The government has initiated negotiations with the International Monetary Fund on Wednesday regarding the release of critical funds, a process decelerated by apprehensions about the speed of economic reforms in the country.
Pakistan has frequently pursued international support to stabilize its economy, which has been affected by crippling national debt, bolting inflation and a tumbling rupee.
The talks are taking place in the Qatari capital Doha, the Ministry of Finance said, and are anticipated to continue into next week.
Finance Minister Miftah Ismail, Minister of State Dr. Aisha Ghous Pasha, Finance Secretary Hamed Yaqoob Shaikh, State Bank of Pakistan Acting Governor Dr. Murtaza Syed, Federal Board of Revenue Chairman Asim Ahmad and other officials belonging to the Finance Division are taking part in the talks.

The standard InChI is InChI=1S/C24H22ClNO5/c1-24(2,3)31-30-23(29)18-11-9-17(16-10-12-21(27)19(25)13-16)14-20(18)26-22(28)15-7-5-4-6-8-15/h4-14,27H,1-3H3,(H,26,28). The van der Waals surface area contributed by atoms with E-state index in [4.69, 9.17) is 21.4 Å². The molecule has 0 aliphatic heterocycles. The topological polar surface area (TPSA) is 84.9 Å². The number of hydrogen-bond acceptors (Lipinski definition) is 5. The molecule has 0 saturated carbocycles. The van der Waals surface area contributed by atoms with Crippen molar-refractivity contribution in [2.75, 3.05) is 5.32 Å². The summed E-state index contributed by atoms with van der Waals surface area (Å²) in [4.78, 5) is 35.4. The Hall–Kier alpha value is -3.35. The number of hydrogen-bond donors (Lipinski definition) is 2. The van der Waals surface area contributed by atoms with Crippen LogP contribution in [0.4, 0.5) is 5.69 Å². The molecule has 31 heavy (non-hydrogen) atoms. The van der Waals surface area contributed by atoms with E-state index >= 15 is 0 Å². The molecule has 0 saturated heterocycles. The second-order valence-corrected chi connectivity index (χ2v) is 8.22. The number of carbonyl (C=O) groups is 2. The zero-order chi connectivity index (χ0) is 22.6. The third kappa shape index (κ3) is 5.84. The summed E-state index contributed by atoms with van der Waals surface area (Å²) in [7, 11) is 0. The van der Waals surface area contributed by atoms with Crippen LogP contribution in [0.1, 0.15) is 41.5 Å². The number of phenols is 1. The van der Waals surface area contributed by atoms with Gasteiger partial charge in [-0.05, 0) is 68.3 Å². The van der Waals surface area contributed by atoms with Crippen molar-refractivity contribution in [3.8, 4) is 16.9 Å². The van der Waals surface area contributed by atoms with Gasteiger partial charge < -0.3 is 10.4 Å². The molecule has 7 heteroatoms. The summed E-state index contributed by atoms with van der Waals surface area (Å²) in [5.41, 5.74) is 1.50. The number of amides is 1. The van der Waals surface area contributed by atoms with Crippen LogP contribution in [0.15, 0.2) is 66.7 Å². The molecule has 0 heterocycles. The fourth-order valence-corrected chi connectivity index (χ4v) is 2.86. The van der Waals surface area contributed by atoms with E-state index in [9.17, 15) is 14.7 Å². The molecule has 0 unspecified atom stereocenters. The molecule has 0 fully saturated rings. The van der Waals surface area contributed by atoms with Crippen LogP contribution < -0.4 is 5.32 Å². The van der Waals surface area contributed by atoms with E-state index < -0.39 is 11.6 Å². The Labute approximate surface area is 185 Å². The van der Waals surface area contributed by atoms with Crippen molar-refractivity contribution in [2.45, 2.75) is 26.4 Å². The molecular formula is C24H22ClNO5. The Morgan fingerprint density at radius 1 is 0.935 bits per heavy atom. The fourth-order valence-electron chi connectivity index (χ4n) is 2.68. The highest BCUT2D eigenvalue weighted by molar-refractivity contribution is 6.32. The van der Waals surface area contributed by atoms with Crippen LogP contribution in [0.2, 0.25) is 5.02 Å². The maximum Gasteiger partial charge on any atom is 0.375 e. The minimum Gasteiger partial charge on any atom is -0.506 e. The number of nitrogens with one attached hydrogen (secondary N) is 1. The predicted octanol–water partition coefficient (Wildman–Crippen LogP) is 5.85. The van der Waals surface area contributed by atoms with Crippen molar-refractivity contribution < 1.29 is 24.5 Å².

A major deadlock is expected to be over exorbitant fuel and electricity subsidies. The finance minister said that he wanted to “find a middle ground” to the problem.
Economist Shahrukh Wani said that the government would attempt to convince the IMF to let it keep some of the subsidies for political stability but the IMF would refuse in order to make the trade and budget deficit manageable.
A $6 billion IMF bailout package agreed upon by former prime minister Imran Khan in 2019 has never been fully implemented. The previous government went back on the agreements to cut down or remove some subsidies and to improve revenue and tax collection.
Pakistan has so far received $3bn, with the program set to end later this year.
Officials are looking for an extension to the program till June 2023, as well as to release the next tranche of $1bn.